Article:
Derrill Osborn, the beloved former Neiman Marcus men’s fashion executive, died at age 76 on Monday in his Oak Lawn townhouse.

Osborn was found in his bedroom and his cause of death remains undetermined, says friend and owner of Dallas’ Benny Jack Antiques, Benny Hinkle III.

In fact, Osborn wrote and paid for his own obituary and even brought it himself to the Dallas Morning News months ago.

His reputable role in fashion

Osborn stands outside White Elephant antique shop. Photo courtesy of Ari Seth Cohen, “Advanced Style.”

If you dabble in fashion, you already know what Osborn’s dapper style and reputable collection of art and antiques contributed to our city’s culture. Maybe you crossed paths with him once or twice in Dallas, Paris or New York. Maybe you saw his picture in The New York Times or GQ. Or perhaps you only heard about him through the grapevine. Regardless of how you knew him, his presence and presentation were unforgettable.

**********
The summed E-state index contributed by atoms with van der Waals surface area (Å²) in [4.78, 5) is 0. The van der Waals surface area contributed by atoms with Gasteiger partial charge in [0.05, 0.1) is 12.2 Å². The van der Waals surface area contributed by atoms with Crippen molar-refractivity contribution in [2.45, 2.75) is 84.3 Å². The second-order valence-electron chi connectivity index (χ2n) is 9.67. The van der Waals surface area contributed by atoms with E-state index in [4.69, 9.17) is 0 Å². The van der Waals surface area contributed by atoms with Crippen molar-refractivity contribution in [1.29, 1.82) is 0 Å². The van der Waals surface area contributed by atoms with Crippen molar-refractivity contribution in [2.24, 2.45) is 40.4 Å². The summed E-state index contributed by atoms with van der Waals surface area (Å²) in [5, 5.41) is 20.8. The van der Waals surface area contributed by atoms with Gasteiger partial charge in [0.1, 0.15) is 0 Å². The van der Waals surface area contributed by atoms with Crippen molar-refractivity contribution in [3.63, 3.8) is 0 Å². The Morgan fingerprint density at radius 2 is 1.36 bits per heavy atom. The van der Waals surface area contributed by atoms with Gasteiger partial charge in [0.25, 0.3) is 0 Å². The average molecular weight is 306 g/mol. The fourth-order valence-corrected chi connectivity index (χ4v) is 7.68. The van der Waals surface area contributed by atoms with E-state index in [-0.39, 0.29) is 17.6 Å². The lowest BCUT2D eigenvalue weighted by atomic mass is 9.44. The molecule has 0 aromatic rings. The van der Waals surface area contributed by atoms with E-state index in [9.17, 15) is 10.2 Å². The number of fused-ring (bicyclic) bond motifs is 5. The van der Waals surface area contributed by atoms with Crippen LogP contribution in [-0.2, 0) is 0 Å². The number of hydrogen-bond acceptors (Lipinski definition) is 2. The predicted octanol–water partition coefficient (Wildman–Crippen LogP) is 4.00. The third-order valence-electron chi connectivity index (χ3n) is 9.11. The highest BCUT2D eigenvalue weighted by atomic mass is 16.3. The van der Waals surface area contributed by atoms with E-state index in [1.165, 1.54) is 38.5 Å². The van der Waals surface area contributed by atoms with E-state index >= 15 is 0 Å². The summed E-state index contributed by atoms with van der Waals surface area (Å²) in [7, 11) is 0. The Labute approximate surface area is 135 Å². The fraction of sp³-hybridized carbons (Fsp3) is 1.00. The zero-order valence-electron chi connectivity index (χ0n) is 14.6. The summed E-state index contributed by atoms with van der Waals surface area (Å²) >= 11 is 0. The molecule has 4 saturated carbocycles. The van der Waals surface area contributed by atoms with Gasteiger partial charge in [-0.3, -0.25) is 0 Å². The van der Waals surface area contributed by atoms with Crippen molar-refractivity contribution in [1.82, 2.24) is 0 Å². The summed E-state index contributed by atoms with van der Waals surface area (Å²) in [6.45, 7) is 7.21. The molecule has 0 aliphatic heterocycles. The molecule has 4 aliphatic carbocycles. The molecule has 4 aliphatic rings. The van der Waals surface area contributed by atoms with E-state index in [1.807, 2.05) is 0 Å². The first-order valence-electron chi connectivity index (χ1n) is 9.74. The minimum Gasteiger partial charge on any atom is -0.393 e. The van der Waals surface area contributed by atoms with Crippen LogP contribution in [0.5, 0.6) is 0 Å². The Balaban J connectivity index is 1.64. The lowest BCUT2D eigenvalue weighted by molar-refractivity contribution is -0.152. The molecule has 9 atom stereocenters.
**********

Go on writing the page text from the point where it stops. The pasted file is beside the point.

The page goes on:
Despite retiring from Neiman Marcus in 2002, Osborn’s impact continued right up until his passing. Just three years ago, Advanced Style: Older and Wiser featured Osborn as a stylemaker, according to the Dallas Morning News. Author Ari Seth Cohen, renown photographer and filmmaker says in the book, “Never will there be a man as stylish; as graceful; as charming; full of wit, wonder, and imagination; as Derrill Osborn.”

Before that, his contributions to fashion go far and wide.

“He was a great merchant with great personal style and a lovely man to be around. Derrill always wore well,” says Robert Ackerman, retired Neiman Marcus general merchandise manager. “Derrill reported to me, but he was his own boss — well, he and the almighty, that’s who he listened to.”

His unforgettable bovine-themed art

But his influence extends beyond his stlye and acclaimed position at Neiman’s. The fasion icon also had a renown, extensive art and antiques collection in his Oak Lawn residence. As if Osborn couldn’t get any more interesting, he had an obsession for bovine-themed art. Christopher Wynn from the Dallas Morning News recalls a 2009 moment when Osborn decided to give 500 pieces from his collection to the Dallas Auction Gallery. So unique, the New York Times had to cover it.

Derrill Osborn’s Oak Lawn townhouse, photo by Terri Glanger.

Osborn was also an involved memeber of the community as a regular volunteer at Highland Park Presbyterian Church.

A memorial service to honor Derrill Osborn will be held at Highland Park Presbyterian Church (3821 University Blvd).

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